If levels of one particular type of white blood cell rise, this may be due to a specific trigger. Monocytes : If a person has high levels of monocytes, it may indicate the presence of chronic infection, an autoimmune or blood disorder, cancer, or other medical conditions. Lymphocytes : If there is an elevation in the level of lymphocytes, the condition is known as lymphocytic leukocytosis. This may occur as a result of a virus, or an infection such as tuberculosis. It may also be linked to specific and leukemias. Neutrophils : If a person has heightened levels of neutrophils in their body, the disorder is known as neutrophilic leukocytosis. This condition is a normal physical response to an event, such as infection, injury, inflammation, some medications, and certain types of leukemia. Basophils : Increased levels of basophils may occur in people with a history of underactive thyroid disease, known as, or in certain other medical conditions. Eosinophils : If a person registers high levels of eosinophils, the body may be reacting to a parasitic or other infection, allergen, or. Sometimes, there is no identifiable cause for the rise in white blood cells.


This is known as idiopathic hypereosinophilic syndrome. It can lead to serious complications, such as heart, lung, liver, skin, and nervous system damage. If levels of white blood cells are lower than usual, this may be a sign that the person has a weakened immune system, due, for example, to or. This deficiency is why people with these diseases are more susceptible to infection. Abnormal blood cell production is also a feature of cancers, such as leukemia and lymphoma. A number of conditions, collectively known as myeloproliferative disorders, can occur in the bone marrow. These develop when too many immature blood cells are produced, leading to an imbalance. These are rare conditions that may or may not be malignant. Signs, symptoms, and complications If the white blood cell count is too high this can indicate that there is a problem such as cancer or an infection. A blood test can be used to assess the white blood cell count, and other tests will be needed to pinpoint the exact cause of the problem. A healthcare provider or lab technician will draw blood to check your WBC count. This blood sample is taken either from a vein in your arm or a vein on the back of your hand. It only takes a couple of minutes to draw your blood, and you may experience minor discomfort.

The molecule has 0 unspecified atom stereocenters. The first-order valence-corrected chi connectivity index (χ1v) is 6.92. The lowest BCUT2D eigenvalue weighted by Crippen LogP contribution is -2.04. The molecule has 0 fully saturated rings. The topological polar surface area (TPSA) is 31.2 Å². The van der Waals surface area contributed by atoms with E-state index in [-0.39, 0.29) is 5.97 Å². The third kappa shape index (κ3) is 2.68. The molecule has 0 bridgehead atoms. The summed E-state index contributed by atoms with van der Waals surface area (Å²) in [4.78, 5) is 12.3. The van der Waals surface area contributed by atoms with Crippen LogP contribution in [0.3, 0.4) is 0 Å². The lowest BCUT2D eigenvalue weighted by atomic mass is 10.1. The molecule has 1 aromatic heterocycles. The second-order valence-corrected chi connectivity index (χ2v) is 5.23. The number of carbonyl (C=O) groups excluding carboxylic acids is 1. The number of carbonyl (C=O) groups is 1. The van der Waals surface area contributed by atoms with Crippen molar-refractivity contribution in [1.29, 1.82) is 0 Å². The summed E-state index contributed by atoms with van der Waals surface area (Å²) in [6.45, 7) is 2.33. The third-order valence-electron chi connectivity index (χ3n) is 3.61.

The healthcare provider will clean the needle site to kill any germs and then tie an elastic band around the upper section of your arm. This elastic band helps the blood fill your vein, making it easier for the blood to be drawn. The healthcare provider slowly inserts a needle into your arm or hand and collects the blood in an attached tube. The provider then removes the elastic band from around your arm and slowly removes the needle. The technician will apply gauze to the needle site to stop the bleeding. Healthcare providers use a different technique when drawing blood from young children and infants. With them, providers first puncture the skin with a lancet (a pricking needle) and then use a test strip or a small vial to collect the blood. Results are sent to a lab for review. Having your blood drawn is a simple procedure, and complications are extremely rare. It can be difficult to take blood from people with small veins. The lab technician may be unable to locate a vein, or once the needle is inside the arm or hand, they may have to move the needle around in order to draw blood. This can cause a sharp pain or a stinging sensation.